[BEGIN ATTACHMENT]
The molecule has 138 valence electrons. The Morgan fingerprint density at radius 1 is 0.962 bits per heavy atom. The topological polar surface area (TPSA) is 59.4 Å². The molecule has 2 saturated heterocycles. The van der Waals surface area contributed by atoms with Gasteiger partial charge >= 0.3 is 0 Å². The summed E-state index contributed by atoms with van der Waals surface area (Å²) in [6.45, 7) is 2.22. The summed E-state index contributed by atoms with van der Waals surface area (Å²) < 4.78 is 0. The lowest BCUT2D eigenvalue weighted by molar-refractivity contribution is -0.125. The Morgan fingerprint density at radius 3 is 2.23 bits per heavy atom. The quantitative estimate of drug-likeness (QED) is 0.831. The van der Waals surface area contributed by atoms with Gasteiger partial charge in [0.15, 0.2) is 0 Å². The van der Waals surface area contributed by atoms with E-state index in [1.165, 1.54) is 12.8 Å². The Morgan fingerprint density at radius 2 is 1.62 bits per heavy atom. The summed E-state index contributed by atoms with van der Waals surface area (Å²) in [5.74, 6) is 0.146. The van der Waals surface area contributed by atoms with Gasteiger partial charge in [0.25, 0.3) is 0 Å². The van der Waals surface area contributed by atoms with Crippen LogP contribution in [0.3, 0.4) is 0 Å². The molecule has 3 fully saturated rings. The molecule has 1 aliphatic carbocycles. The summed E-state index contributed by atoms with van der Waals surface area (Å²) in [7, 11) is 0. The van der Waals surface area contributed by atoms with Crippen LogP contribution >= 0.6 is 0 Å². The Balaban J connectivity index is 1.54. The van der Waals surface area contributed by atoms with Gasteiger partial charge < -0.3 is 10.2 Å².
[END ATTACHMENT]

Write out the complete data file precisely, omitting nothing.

The molecule has 138 valence electrons. The Morgan fingerprint density at radius 1 is 0.962 bits per heavy atom. The topological polar surface area (TPSA) is 59.4 Å². The molecule has 2 saturated heterocycles. The van der Waals surface area contributed by atoms with Gasteiger partial charge >= 0.3 is 0 Å². The summed E-state index contributed by atoms with van der Waals surface area (Å²) in [6.45, 7) is 2.22. The summed E-state index contributed by atoms with van der Waals surface area (Å²) < 4.78 is 0. The lowest BCUT2D eigenvalue weighted by molar-refractivity contribution is -0.125. The Morgan fingerprint density at radius 3 is 2.23 bits per heavy atom. The quantitative estimate of drug-likeness (QED) is 0.831. The van der Waals surface area contributed by atoms with Gasteiger partial charge in [0.15, 0.2) is 0 Å². The van der Waals surface area contributed by atoms with E-state index in [1.165, 1.54) is 12.8 Å². The Morgan fingerprint density at radius 2 is 1.62 bits per heavy atom. The summed E-state index contributed by atoms with van der Waals surface area (Å²) in [5.74, 6) is 0.146. The van der Waals surface area contributed by atoms with Gasteiger partial charge in [0.25, 0.3) is 0 Å². The van der Waals surface area contributed by atoms with Crippen LogP contribution in [0.3, 0.4) is 0 Å². The molecule has 3 fully saturated rings. The molecule has 1 aliphatic carbocycles. The summed E-state index contributed by atoms with van der Waals surface area (Å²) in [7, 11) is 0. The van der Waals surface area contributed by atoms with Crippen LogP contribution >= 0.6 is 0 Å². The Balaban J connectivity index is 1.54. The van der Waals surface area contributed by atoms with Gasteiger partial charge < -0.3 is 10.2 Å².